Houston Chronicle (06/2/2006)
by Armando Villafranca
Jennifer Funkhouser had just returned Monday from a Memorial Day weekend outing with her two young daughters when she saw an Army officer standing on her front step.
She thought the officer was there for something related to the holiday, such as handing out flags to military wives whose husbands were in Iraq.
She could not have been more wrong, or more right.
"I took one look at the major who was there to bring me the news, and I could see it in his eyes. He had been crying. I could tell it was so hard for him to tell me the news," she said.
Her husband, Capt. James A. Funkhouser Jr., 35, of Katy, was killed in Baghdad on Memorial Day when a car bomb exploded near his Humvee.
CBS News cameraman Paul Douglas and soundman James Brolan were also killed. CBS News correspondent Kimberly Dozier was critically injured and remains in an Army hospital in Germany.
An Iraqi interpreter also was killed, and six U.S. soldiers were injured. The Army is investigating the incident.
Funkhouser was born Feb. 12, 1971, and grew up in Katy. He met his wife while the two were students at what is now Texas State University in San Marcos. They were married Dec. 13, 1999, in New Braunfels, her hometown, and later had two daughters.
He left college to join the Army as an enlisted man in July 1991, and served six years before returning to college to receive his degree in 1999.
Funkhouser served as a reservist while finishing his college education, then returned to the Army and was commissioned as a second lieutenant.
Funkhouser, who was known by his middle name, "Alex," was commissioned by his father, retired Army Col. James Funkhouser Sr.
Jennifer said her husband served at Fort Hood as an armor officer training men for Iraq. For years, she said, he had tried to get assigned to combat duty.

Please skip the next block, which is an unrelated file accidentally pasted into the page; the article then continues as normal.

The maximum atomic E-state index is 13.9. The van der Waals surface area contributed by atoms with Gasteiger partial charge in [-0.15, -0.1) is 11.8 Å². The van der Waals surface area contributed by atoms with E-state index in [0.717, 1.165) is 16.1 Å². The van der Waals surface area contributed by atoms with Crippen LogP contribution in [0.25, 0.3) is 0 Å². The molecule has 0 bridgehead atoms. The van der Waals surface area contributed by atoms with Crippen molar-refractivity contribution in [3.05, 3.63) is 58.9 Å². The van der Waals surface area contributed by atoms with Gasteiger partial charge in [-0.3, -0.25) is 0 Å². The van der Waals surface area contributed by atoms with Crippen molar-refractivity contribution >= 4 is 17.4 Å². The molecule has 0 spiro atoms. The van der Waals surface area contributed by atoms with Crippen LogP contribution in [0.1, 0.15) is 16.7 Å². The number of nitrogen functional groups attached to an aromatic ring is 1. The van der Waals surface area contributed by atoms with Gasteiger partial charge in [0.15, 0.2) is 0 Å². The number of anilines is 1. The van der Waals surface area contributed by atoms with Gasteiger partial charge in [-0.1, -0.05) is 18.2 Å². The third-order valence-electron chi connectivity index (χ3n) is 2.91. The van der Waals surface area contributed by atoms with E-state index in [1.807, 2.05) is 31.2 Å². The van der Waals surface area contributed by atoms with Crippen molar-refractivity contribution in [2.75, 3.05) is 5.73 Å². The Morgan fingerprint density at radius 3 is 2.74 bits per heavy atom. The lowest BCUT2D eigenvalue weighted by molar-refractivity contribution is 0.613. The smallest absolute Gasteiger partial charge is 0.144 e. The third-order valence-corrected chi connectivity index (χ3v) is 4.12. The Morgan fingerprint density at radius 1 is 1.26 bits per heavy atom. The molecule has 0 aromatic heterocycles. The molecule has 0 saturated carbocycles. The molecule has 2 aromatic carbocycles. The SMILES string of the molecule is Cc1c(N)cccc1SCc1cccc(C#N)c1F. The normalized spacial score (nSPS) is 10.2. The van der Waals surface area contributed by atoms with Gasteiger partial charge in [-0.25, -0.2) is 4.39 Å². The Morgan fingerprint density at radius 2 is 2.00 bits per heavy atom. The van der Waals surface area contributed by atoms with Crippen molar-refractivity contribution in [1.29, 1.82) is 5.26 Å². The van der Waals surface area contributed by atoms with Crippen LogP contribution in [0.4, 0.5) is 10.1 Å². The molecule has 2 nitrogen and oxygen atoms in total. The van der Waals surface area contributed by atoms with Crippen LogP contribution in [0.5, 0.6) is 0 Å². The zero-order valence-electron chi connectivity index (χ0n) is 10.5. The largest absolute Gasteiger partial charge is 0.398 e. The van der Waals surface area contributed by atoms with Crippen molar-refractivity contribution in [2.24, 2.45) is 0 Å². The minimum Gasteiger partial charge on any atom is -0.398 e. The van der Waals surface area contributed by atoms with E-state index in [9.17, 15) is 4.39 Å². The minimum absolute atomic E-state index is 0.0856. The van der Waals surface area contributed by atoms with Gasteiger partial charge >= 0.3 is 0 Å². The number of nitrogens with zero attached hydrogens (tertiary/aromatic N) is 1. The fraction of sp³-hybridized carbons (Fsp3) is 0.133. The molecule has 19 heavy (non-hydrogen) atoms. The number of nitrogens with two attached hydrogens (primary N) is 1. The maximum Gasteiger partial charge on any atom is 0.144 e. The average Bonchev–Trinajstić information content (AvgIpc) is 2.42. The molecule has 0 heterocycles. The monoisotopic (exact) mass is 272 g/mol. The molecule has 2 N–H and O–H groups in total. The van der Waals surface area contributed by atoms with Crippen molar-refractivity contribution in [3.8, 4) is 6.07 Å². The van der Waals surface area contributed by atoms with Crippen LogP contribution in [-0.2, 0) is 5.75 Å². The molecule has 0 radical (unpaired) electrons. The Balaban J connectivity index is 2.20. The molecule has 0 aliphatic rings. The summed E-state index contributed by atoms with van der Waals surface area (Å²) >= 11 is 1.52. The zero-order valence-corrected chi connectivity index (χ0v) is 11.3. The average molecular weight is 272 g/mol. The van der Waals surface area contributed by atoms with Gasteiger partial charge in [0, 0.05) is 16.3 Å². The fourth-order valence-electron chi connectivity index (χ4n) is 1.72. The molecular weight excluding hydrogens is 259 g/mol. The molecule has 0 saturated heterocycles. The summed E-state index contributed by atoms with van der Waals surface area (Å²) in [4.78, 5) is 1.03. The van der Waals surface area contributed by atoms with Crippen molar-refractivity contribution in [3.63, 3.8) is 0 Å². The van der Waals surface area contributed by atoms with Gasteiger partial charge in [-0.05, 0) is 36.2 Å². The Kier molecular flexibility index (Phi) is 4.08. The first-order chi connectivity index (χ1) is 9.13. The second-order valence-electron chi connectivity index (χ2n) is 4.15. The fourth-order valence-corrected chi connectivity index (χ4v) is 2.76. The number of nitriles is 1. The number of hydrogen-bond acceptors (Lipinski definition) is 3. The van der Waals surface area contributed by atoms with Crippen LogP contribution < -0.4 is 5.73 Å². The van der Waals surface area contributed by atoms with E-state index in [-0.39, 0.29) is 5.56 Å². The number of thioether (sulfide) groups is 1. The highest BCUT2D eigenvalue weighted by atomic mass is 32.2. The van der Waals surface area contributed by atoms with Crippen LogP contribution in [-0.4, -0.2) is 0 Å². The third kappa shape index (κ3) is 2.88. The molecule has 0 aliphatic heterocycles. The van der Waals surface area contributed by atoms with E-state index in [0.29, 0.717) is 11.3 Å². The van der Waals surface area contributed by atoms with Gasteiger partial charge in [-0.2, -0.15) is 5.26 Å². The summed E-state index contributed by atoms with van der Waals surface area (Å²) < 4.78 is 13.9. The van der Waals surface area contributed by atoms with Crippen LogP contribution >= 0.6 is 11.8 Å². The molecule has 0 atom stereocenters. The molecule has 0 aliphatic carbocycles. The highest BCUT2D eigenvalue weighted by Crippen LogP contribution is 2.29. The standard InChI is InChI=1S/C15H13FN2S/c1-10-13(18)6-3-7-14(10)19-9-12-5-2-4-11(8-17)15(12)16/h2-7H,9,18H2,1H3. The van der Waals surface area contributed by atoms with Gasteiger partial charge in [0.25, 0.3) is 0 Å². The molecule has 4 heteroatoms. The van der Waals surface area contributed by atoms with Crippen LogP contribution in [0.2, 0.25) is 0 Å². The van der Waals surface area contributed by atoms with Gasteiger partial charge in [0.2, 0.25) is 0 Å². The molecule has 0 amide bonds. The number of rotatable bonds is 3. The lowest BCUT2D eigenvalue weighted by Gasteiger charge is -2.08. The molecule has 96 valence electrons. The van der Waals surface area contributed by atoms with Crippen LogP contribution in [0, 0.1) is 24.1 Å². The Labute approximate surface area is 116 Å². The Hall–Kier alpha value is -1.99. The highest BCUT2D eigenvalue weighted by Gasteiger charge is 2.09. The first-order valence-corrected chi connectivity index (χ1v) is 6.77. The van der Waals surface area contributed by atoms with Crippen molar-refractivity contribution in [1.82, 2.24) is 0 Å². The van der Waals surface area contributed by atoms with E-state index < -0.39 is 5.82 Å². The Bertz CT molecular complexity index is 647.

"He was in charge of training all of these men under him and most of these men had been in Iraq — a lot of them two or three times — and he felt he needed to be there to experience it so he could train them better," she said.
Before he got his orders for Iraq, she said the two talked often about the realities they faced, if he didn't come back or if he came back disabled.
"I would ask him what happens if you are killed over there, and he said, 'You know what, you and the girls will be taken care of. You will go on,' " she said.
"I was worried, but on the other hand, I wasn't," she said.
Funkhouser was deployed in December and kept in contact almost daily with his family through phone calls and e-mail.
But, she said, he most enjoyed the webcam conferences on the weekends when he could see his daughters.
She said the girls would show their father the new clothes or a new haircut they had gotten.
"He lived for those weekends," she said.
They made plans to vacation in Cancun when he returned for two weeks in August.
She described him as a "great husband" who doted on his two daughters, Kaitlyn, 4, and Allison, 2. When she took the girls to see family in New Braunfels, she said she would return to find James had cleaned the entire house in her absence.
"He was a hands-on father — he lived for his little girls," she said.
She said Allison doesn't understand death, but she told Kaitlyn that her father died in a car accident "and she asked me if the bad people killed him."
"They will both know that their daddy went over there because he was doing his job," she said.
She later learned that all of the men under his command lined up to walk past his body, some to gently place a hand on him for the last time. She said the procession took more than two hours to accommodate all of his men.
"It means a lot to me," she said, her voice breaking.
Funkhouser was the headquarters company commander for an infantry battalion in Iraq.
He had been assigned as an armor officer with the 1st Battalion, 12th Infantry Regiment, 4th Brigade, 4th Infantry Division at Fort Hood since April 2005.
A memorial service is planned later this month at Fort Hood, and Funkhouser will be buried at Fort Sam Houston in San Antonio.